Photo Credit: Jewish Press

The Rebbe is alive and well.

I have always been a big fan of Chabad. Ever since my youngest days when I grew up in South Africa and the apartheid regime was disintegrating, many, many Jews left the country in fear of what would happen during the transition of power. But the Rebbe said to the Chabad Chassidim, “Don’t leave. Stay in South Africa. Continue to build and you will succeed.”


Looking back at the Rebbe’s guidance one can only conclude that his vision and promise came to pass. If not for Chabad Lubavitch, and Chabad houses in Johannesburg in South Africa and all through the continent, I do not know where that community would be today.

This past Shabbat, I experienced, once again, the Rebbe’s legacy and vision. I spent most of the 25 hours of Shabbat glued to my phone. Yes, on Shabbat. Helping my own extended family, friends, and community members both in Kyiv and Kharkiv as they tried to escape to the Polish and Hungarian borders, and coordinating with contacts in Poland to secure private bus transportation taking dozens of Jews to the border. Then there was a large group of Israelis who had left Kyiv and were on the road for three days without any food. When they arrived on Shabbat morning at the center of Lviv, it was Chabad who rushed to their aid to supply them with food and water.

Almost every text involved Chabad. In one case, a bus driver refused to continue to the border of Poland from Lviv where they had stopped at the station due to the severe bombing. Chabad rushed to these helpless refugees’ side and brought them food, clothing and blankets, and then arranged for transportation to the border. It is difficult to imagine where the Jewish community of Ukraine would be at this very moment without these human angels.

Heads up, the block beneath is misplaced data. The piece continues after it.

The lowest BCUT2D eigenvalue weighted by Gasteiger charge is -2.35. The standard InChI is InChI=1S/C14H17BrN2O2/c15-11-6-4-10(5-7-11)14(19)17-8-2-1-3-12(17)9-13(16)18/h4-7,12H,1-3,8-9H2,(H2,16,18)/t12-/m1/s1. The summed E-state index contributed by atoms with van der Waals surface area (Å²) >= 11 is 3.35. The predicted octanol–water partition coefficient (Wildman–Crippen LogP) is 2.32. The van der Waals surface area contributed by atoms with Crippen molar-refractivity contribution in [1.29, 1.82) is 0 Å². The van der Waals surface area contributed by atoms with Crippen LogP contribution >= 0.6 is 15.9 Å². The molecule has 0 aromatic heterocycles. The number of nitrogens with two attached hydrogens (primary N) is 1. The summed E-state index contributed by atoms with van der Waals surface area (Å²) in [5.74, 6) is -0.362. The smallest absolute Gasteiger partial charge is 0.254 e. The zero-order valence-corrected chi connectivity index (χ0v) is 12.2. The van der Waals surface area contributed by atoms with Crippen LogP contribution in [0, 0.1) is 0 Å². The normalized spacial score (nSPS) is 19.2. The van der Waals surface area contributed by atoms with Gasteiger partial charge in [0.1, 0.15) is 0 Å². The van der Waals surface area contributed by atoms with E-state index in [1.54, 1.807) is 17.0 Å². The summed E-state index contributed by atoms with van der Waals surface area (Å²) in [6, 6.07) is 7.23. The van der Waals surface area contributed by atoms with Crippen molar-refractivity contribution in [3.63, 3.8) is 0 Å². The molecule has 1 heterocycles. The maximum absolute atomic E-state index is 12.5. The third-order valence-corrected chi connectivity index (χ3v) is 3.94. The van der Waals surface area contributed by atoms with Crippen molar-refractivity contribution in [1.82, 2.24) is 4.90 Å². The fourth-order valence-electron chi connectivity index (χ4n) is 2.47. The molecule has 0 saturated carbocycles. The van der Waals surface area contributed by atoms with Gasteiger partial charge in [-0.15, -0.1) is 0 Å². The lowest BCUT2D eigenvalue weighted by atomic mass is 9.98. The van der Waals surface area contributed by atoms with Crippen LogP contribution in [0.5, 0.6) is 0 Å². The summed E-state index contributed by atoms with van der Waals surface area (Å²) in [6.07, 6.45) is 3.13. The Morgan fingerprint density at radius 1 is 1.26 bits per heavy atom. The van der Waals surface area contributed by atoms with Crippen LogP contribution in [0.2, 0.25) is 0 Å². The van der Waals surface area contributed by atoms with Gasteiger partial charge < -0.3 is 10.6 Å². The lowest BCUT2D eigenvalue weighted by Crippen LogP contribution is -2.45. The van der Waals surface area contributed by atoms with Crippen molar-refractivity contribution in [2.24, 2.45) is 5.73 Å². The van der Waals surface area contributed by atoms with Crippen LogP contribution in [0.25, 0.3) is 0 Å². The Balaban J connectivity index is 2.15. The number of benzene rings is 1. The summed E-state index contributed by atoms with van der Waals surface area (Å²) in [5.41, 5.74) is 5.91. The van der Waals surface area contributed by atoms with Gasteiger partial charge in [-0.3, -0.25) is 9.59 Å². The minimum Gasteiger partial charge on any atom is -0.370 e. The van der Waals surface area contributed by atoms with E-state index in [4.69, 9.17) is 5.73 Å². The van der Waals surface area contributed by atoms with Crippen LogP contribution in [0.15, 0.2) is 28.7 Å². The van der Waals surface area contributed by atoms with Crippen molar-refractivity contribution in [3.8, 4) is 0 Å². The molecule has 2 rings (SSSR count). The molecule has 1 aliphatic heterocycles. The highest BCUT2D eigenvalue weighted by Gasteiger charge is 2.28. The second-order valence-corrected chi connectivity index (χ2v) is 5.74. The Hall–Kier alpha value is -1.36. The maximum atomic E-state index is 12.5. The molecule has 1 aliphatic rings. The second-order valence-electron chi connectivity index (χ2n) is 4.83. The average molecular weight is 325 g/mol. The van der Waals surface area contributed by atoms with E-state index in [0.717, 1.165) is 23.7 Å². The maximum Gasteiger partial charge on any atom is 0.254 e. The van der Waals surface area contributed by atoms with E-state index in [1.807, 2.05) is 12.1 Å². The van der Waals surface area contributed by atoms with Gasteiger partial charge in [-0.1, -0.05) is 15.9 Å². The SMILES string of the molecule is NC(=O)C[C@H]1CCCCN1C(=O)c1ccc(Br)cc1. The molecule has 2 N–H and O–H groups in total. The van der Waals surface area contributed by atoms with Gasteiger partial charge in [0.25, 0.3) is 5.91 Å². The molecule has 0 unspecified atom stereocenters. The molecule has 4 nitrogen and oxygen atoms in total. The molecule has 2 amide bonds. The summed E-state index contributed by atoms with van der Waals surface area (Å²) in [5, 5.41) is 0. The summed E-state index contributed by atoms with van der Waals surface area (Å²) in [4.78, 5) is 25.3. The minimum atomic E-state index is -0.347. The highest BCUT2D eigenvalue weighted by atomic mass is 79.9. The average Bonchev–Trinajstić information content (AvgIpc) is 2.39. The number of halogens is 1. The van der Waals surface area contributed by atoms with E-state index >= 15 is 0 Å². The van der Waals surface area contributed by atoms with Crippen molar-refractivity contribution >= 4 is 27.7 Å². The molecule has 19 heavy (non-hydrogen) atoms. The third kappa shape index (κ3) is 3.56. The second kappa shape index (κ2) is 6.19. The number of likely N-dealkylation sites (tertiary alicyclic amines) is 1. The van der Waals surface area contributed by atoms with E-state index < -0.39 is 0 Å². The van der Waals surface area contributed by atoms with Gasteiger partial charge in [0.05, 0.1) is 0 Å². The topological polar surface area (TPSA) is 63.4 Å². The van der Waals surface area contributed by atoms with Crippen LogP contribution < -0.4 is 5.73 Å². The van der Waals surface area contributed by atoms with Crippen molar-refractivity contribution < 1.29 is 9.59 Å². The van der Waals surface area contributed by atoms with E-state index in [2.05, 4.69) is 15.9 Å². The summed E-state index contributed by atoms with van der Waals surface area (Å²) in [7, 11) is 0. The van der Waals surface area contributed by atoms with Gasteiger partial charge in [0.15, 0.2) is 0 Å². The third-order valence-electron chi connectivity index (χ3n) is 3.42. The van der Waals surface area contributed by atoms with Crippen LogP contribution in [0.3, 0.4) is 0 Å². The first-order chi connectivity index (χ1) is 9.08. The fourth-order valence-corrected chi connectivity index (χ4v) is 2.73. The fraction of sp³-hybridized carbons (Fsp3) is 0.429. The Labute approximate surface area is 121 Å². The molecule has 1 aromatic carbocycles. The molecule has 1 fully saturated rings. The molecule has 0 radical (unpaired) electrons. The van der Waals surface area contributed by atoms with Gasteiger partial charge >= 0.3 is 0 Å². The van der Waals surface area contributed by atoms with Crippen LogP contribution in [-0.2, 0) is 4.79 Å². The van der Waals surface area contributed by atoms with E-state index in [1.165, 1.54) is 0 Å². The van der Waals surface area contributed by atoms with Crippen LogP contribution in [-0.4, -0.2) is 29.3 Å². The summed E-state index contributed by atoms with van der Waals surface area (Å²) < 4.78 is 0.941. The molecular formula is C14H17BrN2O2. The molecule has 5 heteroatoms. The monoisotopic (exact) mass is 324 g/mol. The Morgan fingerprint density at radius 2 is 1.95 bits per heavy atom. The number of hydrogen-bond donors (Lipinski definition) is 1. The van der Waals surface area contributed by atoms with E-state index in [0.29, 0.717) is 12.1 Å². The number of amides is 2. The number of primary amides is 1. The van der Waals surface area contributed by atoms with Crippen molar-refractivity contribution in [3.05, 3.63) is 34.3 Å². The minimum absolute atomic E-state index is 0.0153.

Keep in mind that most of the outreach and emergency requests for assistance were made to people who are strangers. They did not know who they were helping or why we were reaching out to them, but they did it anyway. In the coming days, I will share more details about the heroism of different rabbis and heads of communities, but what is going on at this very moment with the bravery and heartfelt contributions of the Chabad leaders in Ukraine is a story for the history books.

So yes, my friends, the Rebbe lives on in every action and every act of kindness of His Chassidim. I salute their work, not only in Ukraine but around the world. And so should you.


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Benny Rogosnitzky is a world-renowned cantor, lecturer, teacher, mentor, and event producer. Affectionately known as “Cantor Benny,” he serves as cantor at the historic Park East Synagogue, located on Manhattan’s Upper East Side.